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Wallace Stevens On His Way To Work

Written by: David Wagoner | Biography
 He would leave early and walk slowly
 As if balancing books
 On the way to school, already expecting
To be tardy once again and heavy
 With numbers, the unfashionably rounded
 Toes of his shoes invisible beyond
The slope of his corporation. He would pause
 At his favorite fundamentally sound
 Park bench, which had been the birthplace
Of paeans and ruminations on other mornings,
 And would turn his back to it, having gauged the distance
 Between his knees and the edge of the hardwood
Almost invariably unoccupied
 At this enlightened hour by the bums of nighttime
 (For whom the owlish eye of the moon
Had been closed by daylight), and would give himself wholly over
 Backwards and trustingly downwards
 And be well seated there. He would remove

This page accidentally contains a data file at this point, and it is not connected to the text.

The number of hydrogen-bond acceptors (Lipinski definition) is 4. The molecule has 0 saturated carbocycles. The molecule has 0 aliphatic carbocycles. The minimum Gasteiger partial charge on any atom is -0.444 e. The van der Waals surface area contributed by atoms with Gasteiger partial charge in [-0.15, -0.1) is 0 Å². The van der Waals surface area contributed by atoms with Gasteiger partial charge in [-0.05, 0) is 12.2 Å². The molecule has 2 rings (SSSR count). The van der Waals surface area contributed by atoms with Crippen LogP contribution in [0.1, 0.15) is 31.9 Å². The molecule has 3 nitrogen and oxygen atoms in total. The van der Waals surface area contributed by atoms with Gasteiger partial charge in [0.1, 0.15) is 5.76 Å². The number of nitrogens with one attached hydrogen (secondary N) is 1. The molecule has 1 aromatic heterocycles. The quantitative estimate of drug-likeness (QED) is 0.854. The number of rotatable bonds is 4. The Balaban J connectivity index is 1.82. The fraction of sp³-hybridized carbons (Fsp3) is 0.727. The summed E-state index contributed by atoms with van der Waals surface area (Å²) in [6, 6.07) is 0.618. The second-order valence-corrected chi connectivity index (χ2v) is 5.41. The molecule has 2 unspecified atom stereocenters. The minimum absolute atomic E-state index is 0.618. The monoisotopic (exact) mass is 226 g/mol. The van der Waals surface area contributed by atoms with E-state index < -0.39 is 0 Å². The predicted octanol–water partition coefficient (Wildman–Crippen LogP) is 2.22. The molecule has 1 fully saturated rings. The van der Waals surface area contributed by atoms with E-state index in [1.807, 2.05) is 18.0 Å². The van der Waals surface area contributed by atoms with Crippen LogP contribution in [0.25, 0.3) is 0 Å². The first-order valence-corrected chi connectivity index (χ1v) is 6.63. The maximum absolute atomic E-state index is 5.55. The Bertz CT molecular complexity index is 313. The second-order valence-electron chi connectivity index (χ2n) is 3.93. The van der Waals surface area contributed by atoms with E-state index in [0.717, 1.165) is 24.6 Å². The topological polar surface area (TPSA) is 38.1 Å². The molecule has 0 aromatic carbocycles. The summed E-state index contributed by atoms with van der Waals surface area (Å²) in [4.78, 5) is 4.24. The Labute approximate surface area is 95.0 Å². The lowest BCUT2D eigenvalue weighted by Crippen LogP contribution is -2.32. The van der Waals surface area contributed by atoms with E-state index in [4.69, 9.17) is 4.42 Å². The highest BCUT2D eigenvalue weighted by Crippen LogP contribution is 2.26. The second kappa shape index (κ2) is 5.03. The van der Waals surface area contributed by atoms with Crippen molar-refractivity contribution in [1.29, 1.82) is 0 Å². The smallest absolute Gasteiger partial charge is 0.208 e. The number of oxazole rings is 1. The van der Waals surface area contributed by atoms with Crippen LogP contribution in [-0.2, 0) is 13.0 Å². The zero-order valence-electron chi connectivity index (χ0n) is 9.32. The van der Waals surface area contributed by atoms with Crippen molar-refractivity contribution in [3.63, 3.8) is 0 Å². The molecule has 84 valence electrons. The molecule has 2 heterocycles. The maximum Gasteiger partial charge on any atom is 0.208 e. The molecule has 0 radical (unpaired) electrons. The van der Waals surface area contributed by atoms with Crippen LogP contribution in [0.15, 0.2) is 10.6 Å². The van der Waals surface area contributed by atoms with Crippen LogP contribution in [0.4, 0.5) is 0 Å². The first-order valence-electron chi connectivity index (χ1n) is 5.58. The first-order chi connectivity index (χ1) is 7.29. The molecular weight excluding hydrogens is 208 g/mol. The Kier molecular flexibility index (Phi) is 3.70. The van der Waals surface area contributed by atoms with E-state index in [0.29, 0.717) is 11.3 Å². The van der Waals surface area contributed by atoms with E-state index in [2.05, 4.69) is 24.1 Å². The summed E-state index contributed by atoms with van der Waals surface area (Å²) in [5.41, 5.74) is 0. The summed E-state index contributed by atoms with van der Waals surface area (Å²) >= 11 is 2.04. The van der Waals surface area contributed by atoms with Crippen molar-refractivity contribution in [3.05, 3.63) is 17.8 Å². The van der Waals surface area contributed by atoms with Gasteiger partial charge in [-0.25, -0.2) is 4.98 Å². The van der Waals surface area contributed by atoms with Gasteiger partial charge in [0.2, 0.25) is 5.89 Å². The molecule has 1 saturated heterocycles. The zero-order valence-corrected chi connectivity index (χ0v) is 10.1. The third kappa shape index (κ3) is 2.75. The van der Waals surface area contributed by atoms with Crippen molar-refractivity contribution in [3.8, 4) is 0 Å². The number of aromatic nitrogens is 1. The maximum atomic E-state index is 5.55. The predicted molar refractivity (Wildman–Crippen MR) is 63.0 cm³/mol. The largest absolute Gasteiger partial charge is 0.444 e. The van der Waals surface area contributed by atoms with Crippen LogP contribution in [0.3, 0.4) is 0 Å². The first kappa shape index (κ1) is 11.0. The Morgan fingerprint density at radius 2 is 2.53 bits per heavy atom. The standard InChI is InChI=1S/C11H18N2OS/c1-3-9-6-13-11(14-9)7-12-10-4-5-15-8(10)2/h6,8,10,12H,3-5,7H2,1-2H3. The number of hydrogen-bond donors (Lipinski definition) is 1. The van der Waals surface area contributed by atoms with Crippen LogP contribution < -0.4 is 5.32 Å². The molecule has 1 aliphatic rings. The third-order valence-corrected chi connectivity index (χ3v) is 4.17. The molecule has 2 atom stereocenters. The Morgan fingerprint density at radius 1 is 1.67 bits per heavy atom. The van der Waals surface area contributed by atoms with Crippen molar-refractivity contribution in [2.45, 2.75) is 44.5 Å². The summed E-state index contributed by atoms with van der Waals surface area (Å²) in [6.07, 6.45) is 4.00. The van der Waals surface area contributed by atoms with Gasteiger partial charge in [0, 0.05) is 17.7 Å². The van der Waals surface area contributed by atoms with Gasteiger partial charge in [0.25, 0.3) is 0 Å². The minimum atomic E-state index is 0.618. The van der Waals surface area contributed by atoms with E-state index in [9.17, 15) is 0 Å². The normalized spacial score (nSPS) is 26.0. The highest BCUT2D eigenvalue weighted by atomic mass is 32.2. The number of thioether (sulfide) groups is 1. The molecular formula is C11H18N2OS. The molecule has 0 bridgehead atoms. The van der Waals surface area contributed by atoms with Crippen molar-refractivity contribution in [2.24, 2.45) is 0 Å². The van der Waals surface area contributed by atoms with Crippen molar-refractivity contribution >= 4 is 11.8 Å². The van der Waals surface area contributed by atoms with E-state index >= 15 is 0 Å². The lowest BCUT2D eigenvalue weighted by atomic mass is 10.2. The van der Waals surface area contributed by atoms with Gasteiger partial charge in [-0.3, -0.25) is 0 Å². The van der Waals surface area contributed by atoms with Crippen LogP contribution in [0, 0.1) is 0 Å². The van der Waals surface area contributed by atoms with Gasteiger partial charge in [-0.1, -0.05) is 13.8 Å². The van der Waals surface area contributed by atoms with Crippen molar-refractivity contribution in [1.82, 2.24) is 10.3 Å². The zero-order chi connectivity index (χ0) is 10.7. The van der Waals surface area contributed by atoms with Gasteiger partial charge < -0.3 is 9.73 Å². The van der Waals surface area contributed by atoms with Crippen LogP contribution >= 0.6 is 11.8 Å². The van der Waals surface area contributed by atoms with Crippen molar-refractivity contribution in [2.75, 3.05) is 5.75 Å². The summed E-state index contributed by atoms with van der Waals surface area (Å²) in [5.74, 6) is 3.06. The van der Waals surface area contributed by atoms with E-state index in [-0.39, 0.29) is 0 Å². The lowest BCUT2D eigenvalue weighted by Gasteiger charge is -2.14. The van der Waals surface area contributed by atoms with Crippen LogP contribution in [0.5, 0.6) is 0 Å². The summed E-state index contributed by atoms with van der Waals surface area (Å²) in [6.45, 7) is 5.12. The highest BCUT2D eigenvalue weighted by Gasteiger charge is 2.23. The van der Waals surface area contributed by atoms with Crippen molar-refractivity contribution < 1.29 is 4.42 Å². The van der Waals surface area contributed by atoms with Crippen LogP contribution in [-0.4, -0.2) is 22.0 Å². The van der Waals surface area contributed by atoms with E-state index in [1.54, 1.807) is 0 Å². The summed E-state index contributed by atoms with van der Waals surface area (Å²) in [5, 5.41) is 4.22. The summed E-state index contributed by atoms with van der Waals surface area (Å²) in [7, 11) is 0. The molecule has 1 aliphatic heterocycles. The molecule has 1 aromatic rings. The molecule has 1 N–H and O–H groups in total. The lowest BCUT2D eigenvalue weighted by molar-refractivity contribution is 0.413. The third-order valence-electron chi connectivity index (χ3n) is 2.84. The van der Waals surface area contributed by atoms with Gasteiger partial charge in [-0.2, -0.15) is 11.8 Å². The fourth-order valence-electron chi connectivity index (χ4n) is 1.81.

From his sinister jacket pocket a postcard
 And touch it and retouch it with the point
 Of the fountain he produced at his fingertips
And fill it with his never-before-uttered
 Runes and obbligatos and pellucidly cryptic
 Duets from private pageants, from broken ends
Of fandangos with the amoeba chaos chaos
 Couchant and rampant. Then he would rise
 With an effort as heartfelt as a decision
To get out of bed on Sunday and carefully
 Relocate his center of gravity
 Above and beyond an imaginary axis
Between his feet and carry the good news
 Along the path and the sidewalk, well on his way
 To readjusting the business of the earth.



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